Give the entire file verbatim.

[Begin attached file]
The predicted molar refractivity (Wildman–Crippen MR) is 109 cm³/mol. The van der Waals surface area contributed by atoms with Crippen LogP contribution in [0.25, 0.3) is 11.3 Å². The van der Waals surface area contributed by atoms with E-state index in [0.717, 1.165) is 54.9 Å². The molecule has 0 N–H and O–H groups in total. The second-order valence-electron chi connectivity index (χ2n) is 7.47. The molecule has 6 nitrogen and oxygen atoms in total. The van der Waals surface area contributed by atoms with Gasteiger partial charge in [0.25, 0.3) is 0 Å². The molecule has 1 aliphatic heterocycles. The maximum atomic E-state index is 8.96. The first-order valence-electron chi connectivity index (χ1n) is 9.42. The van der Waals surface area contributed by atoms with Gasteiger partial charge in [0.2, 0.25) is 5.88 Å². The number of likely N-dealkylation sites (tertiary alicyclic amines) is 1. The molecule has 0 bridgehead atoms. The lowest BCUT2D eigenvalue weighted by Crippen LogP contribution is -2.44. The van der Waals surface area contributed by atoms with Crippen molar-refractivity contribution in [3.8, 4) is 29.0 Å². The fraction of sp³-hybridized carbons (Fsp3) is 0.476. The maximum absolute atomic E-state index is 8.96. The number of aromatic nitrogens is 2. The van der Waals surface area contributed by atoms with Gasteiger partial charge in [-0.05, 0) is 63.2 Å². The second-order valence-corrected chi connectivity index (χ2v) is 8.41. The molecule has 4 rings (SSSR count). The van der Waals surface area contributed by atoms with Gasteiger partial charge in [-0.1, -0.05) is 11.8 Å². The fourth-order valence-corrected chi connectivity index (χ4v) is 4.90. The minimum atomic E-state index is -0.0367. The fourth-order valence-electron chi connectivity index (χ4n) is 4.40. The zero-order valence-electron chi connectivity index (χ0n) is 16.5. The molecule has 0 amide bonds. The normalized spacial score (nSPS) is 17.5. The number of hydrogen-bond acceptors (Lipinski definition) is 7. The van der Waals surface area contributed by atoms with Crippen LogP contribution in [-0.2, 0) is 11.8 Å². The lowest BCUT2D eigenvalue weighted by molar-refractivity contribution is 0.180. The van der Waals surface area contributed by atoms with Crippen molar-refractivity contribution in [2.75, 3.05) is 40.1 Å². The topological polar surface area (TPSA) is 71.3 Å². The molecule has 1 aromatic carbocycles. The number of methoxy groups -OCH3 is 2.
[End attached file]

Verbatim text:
The predicted molar refractivity (Wildman–Crippen MR) is 109 cm³/mol. The van der Waals surface area contributed by atoms with Crippen LogP contribution in [0.25, 0.3) is 11.3 Å². The van der Waals surface area contributed by atoms with E-state index in [0.717, 1.165) is 54.9 Å². The molecule has 0 N–H and O–H groups in total. The second-order valence-electron chi connectivity index (χ2n) is 7.47. The molecule has 6 nitrogen and oxygen atoms in total. The van der Waals surface area contributed by atoms with Gasteiger partial charge in [0.25, 0.3) is 0 Å². The molecule has 1 aliphatic heterocycles. The maximum atomic E-state index is 8.96. The first-order valence-electron chi connectivity index (χ1n) is 9.42. The van der Waals surface area contributed by atoms with Gasteiger partial charge in [0.2, 0.25) is 5.88 Å². The number of likely N-dealkylation sites (tertiary alicyclic amines) is 1. The molecule has 0 bridgehead atoms. The lowest BCUT2D eigenvalue weighted by Crippen LogP contribution is -2.44. The van der Waals surface area contributed by atoms with Crippen molar-refractivity contribution in [3.8, 4) is 29.0 Å². The fraction of sp³-hybridized carbons (Fsp3) is 0.476. The maximum absolute atomic E-state index is 8.96. The number of aromatic nitrogens is 2. The van der Waals surface area contributed by atoms with Gasteiger partial charge in [-0.05, 0) is 63.2 Å². The second-order valence-corrected chi connectivity index (χ2v) is 8.41. The molecule has 4 rings (SSSR count). The van der Waals surface area contributed by atoms with Gasteiger partial charge in [-0.1, -0.05) is 11.8 Å². The fourth-order valence-corrected chi connectivity index (χ4v) is 4.90. The minimum atomic E-state index is -0.0367. The fourth-order valence-electron chi connectivity index (χ4n) is 4.40. The zero-order valence-electron chi connectivity index (χ0n) is 16.5. The molecule has 0 amide bonds. The normalized spacial score (nSPS) is 17.5. The number of hydrogen-bond acceptors (Lipinski definition) is 7. The van der Waals surface area contributed by atoms with Crippen LogP contribution in [-0.2, 0) is 11.8 Å². The lowest BCUT2D eigenvalue weighted by molar-refractivity contribution is 0.180. The van der Waals surface area contributed by atoms with Crippen molar-refractivity contribution in [2.75, 3.05) is 40.1 Å². The topological polar surface area (TPSA) is 71.3 Å². The molecule has 1 aromatic carbocycles. The number of methoxy groups -OCH3 is 2.